“Tell me, where is your wife?” she asked.
“It is hopeless with her?”
“Utterly and irretrievably hopeless.”
“It has been for long?”
“And for the sake of your principles,” she went on, almost angrily, “your stupid, canonical and dry-as-dust little principles, you’ve let your life shrivel up.”
“I can’t help it,” he answered. “What would you have me do? Stand in the market place and shout my needs?”
She clung to his arm. “You dear thing!” she said. “You’re a great baby!”
They were in the shadow of the entrance to the flats. He suddenly bent over her; his lips were almost on hers. There was a frightened gleam in her eyes, but she made no movement of retreat. Suddenly he drew himself upright.
“That wouldn’t help, would it?” he said simply. “Thank you, all the same, Nora. Good-by!”
On his table, when he entered his rooms that night, lay the letter for which he had craved. He opened it almost fiercely. The few lines seemed like a message of hope:
“Don’t laugh at me, dear friend, but I am coming to London for a week or two, to my little house in Charles Street. I don’t know exactly when. You will find time to come and see me?”
Here the mists seem to have fallen upon us like a shroud, and we can’t escape. I galloped many miles this morning, but it was like trying to find the edge of the world.
Please call on my sister at 17 Mount Street. She likes you and wants to see more of you.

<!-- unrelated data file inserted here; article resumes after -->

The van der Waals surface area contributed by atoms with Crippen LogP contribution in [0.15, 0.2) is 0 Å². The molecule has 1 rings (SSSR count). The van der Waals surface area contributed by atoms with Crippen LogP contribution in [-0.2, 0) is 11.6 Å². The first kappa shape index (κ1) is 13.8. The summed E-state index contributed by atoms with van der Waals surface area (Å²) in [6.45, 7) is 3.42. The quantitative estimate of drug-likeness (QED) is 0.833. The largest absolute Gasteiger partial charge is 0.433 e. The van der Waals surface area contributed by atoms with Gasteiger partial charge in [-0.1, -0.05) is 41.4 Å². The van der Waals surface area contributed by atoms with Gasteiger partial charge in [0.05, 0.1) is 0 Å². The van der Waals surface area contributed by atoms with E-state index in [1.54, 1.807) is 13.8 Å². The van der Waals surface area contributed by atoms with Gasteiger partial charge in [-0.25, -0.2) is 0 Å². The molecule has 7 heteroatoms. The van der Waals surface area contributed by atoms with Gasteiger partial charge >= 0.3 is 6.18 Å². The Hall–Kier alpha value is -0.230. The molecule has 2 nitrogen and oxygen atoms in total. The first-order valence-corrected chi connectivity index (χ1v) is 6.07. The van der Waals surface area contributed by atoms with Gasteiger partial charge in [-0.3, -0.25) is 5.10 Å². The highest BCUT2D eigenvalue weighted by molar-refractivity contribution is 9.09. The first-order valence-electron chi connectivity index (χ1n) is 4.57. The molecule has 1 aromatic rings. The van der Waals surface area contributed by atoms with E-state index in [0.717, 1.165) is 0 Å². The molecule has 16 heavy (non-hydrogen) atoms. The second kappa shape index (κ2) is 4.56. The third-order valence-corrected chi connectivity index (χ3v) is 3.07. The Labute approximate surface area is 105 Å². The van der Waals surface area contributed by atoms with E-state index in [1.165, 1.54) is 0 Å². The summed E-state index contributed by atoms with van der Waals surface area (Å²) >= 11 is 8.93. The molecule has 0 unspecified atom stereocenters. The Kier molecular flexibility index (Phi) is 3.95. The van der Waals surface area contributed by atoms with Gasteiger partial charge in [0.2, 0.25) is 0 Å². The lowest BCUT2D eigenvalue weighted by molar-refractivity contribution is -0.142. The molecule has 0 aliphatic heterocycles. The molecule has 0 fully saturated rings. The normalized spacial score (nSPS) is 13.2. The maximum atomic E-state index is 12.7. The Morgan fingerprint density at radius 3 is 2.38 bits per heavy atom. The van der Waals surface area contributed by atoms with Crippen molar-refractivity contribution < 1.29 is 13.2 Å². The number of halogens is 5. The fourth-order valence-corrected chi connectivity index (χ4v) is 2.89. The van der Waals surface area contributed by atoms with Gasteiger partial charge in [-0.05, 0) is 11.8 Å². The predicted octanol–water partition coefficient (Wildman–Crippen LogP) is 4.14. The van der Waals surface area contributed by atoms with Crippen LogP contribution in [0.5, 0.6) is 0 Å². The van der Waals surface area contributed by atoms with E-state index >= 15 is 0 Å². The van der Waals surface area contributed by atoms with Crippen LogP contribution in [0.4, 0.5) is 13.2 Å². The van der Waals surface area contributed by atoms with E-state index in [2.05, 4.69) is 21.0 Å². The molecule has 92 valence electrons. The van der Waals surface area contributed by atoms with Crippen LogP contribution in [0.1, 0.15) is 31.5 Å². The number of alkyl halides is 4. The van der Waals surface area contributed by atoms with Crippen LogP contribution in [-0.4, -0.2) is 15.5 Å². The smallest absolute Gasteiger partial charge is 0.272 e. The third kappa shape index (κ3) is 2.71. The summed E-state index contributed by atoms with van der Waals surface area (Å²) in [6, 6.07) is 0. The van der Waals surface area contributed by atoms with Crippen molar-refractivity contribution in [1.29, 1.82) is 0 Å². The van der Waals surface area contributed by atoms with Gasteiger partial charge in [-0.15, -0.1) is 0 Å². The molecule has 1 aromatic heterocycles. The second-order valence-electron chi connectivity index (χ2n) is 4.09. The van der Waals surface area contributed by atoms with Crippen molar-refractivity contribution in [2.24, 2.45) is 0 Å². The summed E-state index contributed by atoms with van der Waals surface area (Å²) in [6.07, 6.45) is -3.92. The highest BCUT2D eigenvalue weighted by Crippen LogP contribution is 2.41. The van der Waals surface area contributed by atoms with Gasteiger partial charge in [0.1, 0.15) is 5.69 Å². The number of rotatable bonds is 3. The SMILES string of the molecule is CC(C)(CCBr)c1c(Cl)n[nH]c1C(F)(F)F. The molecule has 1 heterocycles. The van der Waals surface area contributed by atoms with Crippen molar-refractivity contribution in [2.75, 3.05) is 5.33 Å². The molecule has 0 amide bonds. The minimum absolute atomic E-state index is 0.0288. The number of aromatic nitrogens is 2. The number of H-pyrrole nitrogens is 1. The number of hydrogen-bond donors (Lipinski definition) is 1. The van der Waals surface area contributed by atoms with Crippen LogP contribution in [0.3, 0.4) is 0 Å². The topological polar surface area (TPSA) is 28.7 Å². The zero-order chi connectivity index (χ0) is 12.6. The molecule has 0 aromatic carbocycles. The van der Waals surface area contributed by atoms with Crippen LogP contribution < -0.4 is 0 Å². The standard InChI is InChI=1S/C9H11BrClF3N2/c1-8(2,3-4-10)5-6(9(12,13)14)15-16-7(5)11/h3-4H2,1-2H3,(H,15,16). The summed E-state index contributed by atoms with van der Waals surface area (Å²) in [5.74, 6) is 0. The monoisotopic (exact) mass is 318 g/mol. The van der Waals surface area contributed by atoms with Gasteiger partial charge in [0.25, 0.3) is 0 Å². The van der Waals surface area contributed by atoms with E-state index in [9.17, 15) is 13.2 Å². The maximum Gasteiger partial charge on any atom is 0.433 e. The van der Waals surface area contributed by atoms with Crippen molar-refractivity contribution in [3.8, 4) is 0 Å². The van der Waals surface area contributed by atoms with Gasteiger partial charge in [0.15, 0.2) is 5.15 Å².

For some weeks after his chief’s dinner party, Tallente slackened a little in his grim devotion to work. A strangely quiescent period of day-by-day political history enabled him to be absent from his place in the House for several evenings during the week, and although he spent a good many hours with Dartrey at Demos House, carefully discussing and elaborating next season’s programme, he still found himself with time to spare, and with Jane’s note buttoned up in his pocket, he deliberately turned his face towards life in its more genial and human aspect.
He dined one night at the club to which he had belonged for many years, a club frequented chiefly by distinguished literary men, successful barristers, and a sprinkling of actors. His arrival created at first almost a sensation, a slight feeling of constraint even, amongst the little gathering of men drinking their aperitifs in the lounge under the stairs. Somehow or other, there was a feeling that many of the old ties had been broken. Tallente stood for new and menacing things in politics. He had to a certain extent cut himself adrift from the world which starts at Eton and Oxford and ends by making mild puns on the judicial bench, or uttering sonorous platitudes from a properly accredited seat in the House.